The Minimum Effective Dose (Tim Ferriss’ Hack)
Busy has become synonymous with productive work. We spend most of our time busy, hoping that we’re doing more.
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But is that necessarily true?
Doing more things does not necessarily mean that you are becoming more effective.
Oftentimes it’s a classic case of less being more: the time you invested in a particular task could be better used elsewhere.
In his book, The 4-Hour Body, Tim Ferriss popularized the concept of the minimum effective dose: the smallest dose that will produce a specific outcome.
Here is an example:
“To boil water, the minimum effective dose is 212 degrees Fahrenheit (100 degrees Celsius) at standard air pressure. Boiled is boiled. Higher temperatures will not make it “more boiled.” Higher temperatures just consume more resources that could be used for something else more productive.”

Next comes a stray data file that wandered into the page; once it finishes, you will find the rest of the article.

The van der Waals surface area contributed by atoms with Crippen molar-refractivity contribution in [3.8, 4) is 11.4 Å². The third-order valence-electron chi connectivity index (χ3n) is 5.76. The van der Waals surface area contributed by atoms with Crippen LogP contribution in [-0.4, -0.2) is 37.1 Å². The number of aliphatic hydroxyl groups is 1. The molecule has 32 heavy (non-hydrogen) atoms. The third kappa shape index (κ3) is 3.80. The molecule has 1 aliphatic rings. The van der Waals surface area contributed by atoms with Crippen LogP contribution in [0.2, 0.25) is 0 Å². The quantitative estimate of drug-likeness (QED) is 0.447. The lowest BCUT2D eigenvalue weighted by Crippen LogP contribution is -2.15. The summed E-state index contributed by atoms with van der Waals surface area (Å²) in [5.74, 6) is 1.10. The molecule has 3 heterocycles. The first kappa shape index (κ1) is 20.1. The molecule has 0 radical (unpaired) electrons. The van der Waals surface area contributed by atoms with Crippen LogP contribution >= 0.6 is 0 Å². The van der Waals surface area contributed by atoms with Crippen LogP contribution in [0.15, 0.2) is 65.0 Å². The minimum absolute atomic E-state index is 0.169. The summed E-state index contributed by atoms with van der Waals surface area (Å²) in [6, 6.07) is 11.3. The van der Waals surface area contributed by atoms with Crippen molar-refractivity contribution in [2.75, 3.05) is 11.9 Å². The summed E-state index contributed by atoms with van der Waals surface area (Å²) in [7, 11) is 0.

At the heart of the minimum effective dose is the understanding that every action comes with an opportunity cost.
One cannot possibly be the best at everything - better to focus immensely on what truly matters to you and give just the necessary amount of effort in other aspects of life.
The minimum effective dose is a good principle for deciding how much energy you should devote to a task.